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Some publications of the speakers
James A. Paul
Of Foxes and Chickens
Syria Unmasked, James Paul im Video, Center for Global Justice, 4.3.2016
With Katarina Wahlberg: A New Era of World Hunger? – The Global Food Crisis Analyzed
Hans v. Sponeck
Richard Falk, Denis Halliday, Hans-Christof von Sponeck,
United Nations should respond in the age of global dissent
Stop Anglo-American Dominance in UN! – Former Assistant Secretary-General
tragic US continues series of experiments in Syria’ - ex-UN Assistant
Hans Christof von Sponeck, Miguel d'Escoto Brockmann and Denis J
A Different Kind of War: The UN Sanctions Regime in Iraq, Berghahn Books, New York & Oxford, September 2006
Organizer: Friedensbündnis Heidelberg and Deutsch-Amerikanisches Institut (DAI)
Whether it be the war in Iraq, the NATO wars against Yugoslavia and Libya,
the war in Syria or the current conflict in Venezuela - the inability of the
UN Security Council to prevent wars and resolve conflicts peacefully leaves
many in doubt about the organisation.
These powerful nations had to shoulder the burden of peacekeeping and to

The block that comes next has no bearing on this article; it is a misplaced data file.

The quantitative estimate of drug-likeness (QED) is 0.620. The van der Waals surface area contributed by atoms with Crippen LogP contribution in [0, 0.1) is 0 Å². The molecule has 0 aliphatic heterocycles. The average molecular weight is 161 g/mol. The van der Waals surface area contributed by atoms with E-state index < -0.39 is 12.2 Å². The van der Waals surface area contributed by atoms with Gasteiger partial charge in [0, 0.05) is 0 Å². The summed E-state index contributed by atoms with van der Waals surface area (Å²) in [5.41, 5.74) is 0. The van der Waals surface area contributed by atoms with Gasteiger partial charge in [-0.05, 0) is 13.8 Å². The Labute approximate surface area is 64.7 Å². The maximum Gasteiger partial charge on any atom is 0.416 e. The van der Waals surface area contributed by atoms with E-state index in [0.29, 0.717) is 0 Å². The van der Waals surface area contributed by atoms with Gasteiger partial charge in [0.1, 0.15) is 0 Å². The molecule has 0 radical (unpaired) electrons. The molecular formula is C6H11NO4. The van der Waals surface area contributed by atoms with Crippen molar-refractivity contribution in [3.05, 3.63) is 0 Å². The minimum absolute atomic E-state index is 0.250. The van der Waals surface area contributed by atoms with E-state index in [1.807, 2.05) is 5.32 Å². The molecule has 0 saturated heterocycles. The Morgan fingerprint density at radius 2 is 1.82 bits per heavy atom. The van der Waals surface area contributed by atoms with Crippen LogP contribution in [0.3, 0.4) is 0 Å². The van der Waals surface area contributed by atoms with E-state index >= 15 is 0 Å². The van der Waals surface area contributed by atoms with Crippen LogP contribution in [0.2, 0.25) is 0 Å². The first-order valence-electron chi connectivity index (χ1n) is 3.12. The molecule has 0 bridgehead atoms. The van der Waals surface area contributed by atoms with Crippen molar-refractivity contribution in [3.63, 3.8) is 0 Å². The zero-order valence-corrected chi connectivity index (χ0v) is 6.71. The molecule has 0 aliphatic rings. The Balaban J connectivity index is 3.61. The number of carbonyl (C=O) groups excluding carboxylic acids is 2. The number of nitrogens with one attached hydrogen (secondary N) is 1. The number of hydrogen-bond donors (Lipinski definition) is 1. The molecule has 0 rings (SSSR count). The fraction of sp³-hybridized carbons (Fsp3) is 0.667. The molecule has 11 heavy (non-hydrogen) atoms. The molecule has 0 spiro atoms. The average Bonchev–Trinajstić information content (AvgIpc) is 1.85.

ensure that wars of aggression would never happen again. The UN Charter
declared the prohibition of the use of military force and of the
interference in the affairs of other states the central principles.
But whether it be armament, nuclear weapons, unilateral economic blockades or military inter-ventions - often veto powers themselves are involved, where United Nations initiatives are ur-gently needed to overcome dangerous crises.
On the other hand, from a historical perspective, the UN and especially the Security Council seem to be an impressive progress, measured against the conditions before 1945 and the work of the League of Nations. But are they really “the best we can get”, as it is often said, in view of the power relations?
Hans v. Sponeck will begin his talk speaking about his experiences with the Security Council and outlining some initial ideas for urgently needed reforms.
James Paul will then discuss in more detail the working methods of the Security Council and the steep hierarchy that prevails in the Council. On the basis of his reform efforts to date, he will discuss the directions in which the Council could develop in the future and the opportuni-ties for democratic change that would be needed to enable the UN to really work for peace.
Jim has spent most of his career in the NGO
sector, working on peace, justice and human
rights projects. Prior to GPF, he worked for
an extended period for the Middle East
Research and Information Project (MERIP) and
served finally as its Executive Director.
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